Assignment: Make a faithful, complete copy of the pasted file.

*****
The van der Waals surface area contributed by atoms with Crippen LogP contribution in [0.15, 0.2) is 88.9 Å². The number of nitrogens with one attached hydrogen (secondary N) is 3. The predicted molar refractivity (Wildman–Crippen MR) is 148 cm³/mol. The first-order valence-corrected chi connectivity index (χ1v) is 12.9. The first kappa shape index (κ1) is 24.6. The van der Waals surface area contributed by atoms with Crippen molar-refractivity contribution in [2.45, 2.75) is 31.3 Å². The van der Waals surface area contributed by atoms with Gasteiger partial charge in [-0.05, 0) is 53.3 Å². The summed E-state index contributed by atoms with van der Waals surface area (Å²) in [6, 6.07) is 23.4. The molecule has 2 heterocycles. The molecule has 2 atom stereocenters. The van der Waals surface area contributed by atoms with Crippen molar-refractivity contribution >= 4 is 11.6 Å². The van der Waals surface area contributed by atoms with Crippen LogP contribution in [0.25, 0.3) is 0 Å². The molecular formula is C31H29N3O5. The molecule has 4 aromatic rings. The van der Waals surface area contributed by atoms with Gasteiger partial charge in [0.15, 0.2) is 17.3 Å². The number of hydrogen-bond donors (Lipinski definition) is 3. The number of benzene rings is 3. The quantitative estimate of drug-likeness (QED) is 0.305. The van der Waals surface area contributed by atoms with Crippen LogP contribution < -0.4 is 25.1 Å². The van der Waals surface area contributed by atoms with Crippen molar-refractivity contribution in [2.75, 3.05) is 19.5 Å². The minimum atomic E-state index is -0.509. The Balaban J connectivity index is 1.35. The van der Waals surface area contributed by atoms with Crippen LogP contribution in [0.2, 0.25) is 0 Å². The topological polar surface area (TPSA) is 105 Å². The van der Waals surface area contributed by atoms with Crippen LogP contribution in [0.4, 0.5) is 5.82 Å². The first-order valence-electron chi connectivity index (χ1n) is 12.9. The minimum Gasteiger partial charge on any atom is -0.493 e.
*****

The van der Waals surface area contributed by atoms with Crippen LogP contribution in [0.15, 0.2) is 88.9 Å². The number of nitrogens with one attached hydrogen (secondary N) is 3. The predicted molar refractivity (Wildman–Crippen MR) is 148 cm³/mol. The first-order valence-corrected chi connectivity index (χ1v) is 12.9. The first kappa shape index (κ1) is 24.6. The van der Waals surface area contributed by atoms with Crippen molar-refractivity contribution in [2.45, 2.75) is 31.3 Å². The van der Waals surface area contributed by atoms with Gasteiger partial charge in [-0.05, 0) is 53.3 Å². The summed E-state index contributed by atoms with van der Waals surface area (Å²) in [6, 6.07) is 23.4. The molecule has 2 heterocycles. The molecule has 2 atom stereocenters. The van der Waals surface area contributed by atoms with Crippen molar-refractivity contribution >= 4 is 11.6 Å². The van der Waals surface area contributed by atoms with Crippen LogP contribution in [0.25, 0.3) is 0 Å². The molecular formula is C31H29N3O5. The molecule has 4 aromatic rings. The van der Waals surface area contributed by atoms with Gasteiger partial charge in [0.15, 0.2) is 17.3 Å². The number of hydrogen-bond donors (Lipinski definition) is 3. The number of benzene rings is 3. The quantitative estimate of drug-likeness (QED) is 0.305. The van der Waals surface area contributed by atoms with Crippen LogP contribution < -0.4 is 25.1 Å². The van der Waals surface area contributed by atoms with Crippen molar-refractivity contribution in [2.75, 3.05) is 19.5 Å². The minimum atomic E-state index is -0.509. The Balaban J connectivity index is 1.35. The van der Waals surface area contributed by atoms with Crippen LogP contribution in [0.2, 0.25) is 0 Å². The topological polar surface area (TPSA) is 105 Å². The van der Waals surface area contributed by atoms with Crippen LogP contribution in [0.4, 0.5) is 5.82 Å². The first-order valence-electron chi connectivity index (χ1n) is 12.9. The minimum Gasteiger partial charge on any atom is -0.493 e.